Friday, December 15, 2017

Salon Solo Amy Hughes

Salon Solo presents 
Amy Hughes 
Painter, Working in oil.

International Women Artists’ Salon is pleased to present a solo exhibition of salonista Amy Hughes 


Connect, 2017, oil on canvas sheet, 10 x 10”

Born in Leicester-shire, UK in 1992, Amy Hughes spent her years growing up between Cheshire, UK and Moscow, Russia. In July 2013 she received a degree in BA Hons Fine Art from Liverpool Hope University, UK. At her undergraduate show, she was awarded the 'purchase prize' by the Liverpool Women's Hospital, where a painting can be found in private collection.

Encased, 2017, oil on linen, 30 x 30"

In 2016 she graduated from a two-year full-time MFA program at the New York Academy of Art. During her studies, she was awarded an Academy Merit Scholarship and HRH The Prince of Wales Scholarship (MFA 2016). Since graduating, Amy has continued to exhibit her work in both solo and group shows, working as an instructor of painting and as an Artist in Residence in the UK and New York.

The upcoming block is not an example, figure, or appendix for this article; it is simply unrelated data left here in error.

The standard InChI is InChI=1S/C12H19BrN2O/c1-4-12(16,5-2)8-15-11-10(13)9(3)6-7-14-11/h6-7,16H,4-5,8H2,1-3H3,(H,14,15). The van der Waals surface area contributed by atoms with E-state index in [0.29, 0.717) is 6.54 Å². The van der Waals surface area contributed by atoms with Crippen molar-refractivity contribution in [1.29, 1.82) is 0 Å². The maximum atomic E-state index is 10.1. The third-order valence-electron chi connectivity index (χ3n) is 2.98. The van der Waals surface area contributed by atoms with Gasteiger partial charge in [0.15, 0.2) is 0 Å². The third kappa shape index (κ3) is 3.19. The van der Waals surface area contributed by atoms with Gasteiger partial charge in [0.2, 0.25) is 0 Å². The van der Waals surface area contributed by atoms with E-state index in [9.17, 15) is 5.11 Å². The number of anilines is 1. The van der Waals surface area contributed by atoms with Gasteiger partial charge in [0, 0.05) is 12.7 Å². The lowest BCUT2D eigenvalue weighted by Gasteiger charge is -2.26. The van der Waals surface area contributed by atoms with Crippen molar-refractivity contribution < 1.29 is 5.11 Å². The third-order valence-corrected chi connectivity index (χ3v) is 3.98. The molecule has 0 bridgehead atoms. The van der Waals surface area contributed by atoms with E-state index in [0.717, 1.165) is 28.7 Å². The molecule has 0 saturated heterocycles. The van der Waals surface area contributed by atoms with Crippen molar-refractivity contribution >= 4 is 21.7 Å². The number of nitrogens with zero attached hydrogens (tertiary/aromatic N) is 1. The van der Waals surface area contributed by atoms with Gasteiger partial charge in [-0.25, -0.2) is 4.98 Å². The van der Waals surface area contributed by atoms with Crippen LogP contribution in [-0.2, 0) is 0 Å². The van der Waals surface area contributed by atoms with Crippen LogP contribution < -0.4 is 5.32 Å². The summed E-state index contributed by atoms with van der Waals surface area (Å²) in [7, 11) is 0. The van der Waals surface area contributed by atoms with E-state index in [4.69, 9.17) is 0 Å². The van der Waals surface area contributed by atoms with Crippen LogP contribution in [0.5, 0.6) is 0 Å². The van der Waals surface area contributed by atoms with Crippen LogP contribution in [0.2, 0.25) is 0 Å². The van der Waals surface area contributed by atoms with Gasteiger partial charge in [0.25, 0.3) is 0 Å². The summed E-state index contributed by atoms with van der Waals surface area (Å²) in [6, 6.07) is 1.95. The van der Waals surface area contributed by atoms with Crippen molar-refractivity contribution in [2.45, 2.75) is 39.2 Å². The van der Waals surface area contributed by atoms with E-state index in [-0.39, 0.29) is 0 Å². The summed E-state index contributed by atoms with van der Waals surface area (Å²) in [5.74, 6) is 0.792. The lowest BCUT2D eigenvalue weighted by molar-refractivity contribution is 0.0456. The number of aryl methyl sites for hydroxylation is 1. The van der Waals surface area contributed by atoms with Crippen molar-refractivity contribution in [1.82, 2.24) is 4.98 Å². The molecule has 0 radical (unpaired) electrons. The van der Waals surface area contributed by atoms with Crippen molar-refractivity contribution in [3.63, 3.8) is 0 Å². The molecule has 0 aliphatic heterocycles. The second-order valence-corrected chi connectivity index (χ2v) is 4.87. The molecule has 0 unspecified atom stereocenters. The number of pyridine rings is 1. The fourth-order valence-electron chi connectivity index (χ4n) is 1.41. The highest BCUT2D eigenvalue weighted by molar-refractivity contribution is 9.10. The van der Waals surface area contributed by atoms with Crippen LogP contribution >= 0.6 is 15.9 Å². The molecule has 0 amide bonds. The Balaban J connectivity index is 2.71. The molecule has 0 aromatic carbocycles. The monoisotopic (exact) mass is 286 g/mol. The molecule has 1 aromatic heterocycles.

Most notably she has sold work at Sotheby’s NY and was recently a finalist for the Westminster Kennel Club painting competition in New York City.

Currently she is working as a teaching instructor at acclaimed Sir John Deane’s College, UK. Where she has been teaching an oil workshop to both the students and to the Sir John Deane’s College Art Professors to advance their skills.

Expanse, 2017, oil on linen 25 x 30


Looking forward Amy has many events to look forward to:

She will be teaching an advanced oil class at the New York Academy of Art in 2018. 

Amy also had a show of small works coming  in London at 508 Kings Road Gallery, Chelsea, London, UK January 3-9 2017 titled Host. 

More locally Amy had a solo show in the lower east side from January 17-31 2018 titled Pure.

Emerge, 2017, oil on canvas 10 x 10”

"My work deals with the female body, typically my own. I painted and depicted my own body after thinking extensively about both my relationship to my body, and society’s relationship to it. Whilst both sensual and suffocating, the representation of the [female] flesh wrapped in plastic is reminiscent of meat packaged and sold ready for consumption, just how the female body is often presented in art history and contemporary visual culture for male consumption." - Amy Hughs

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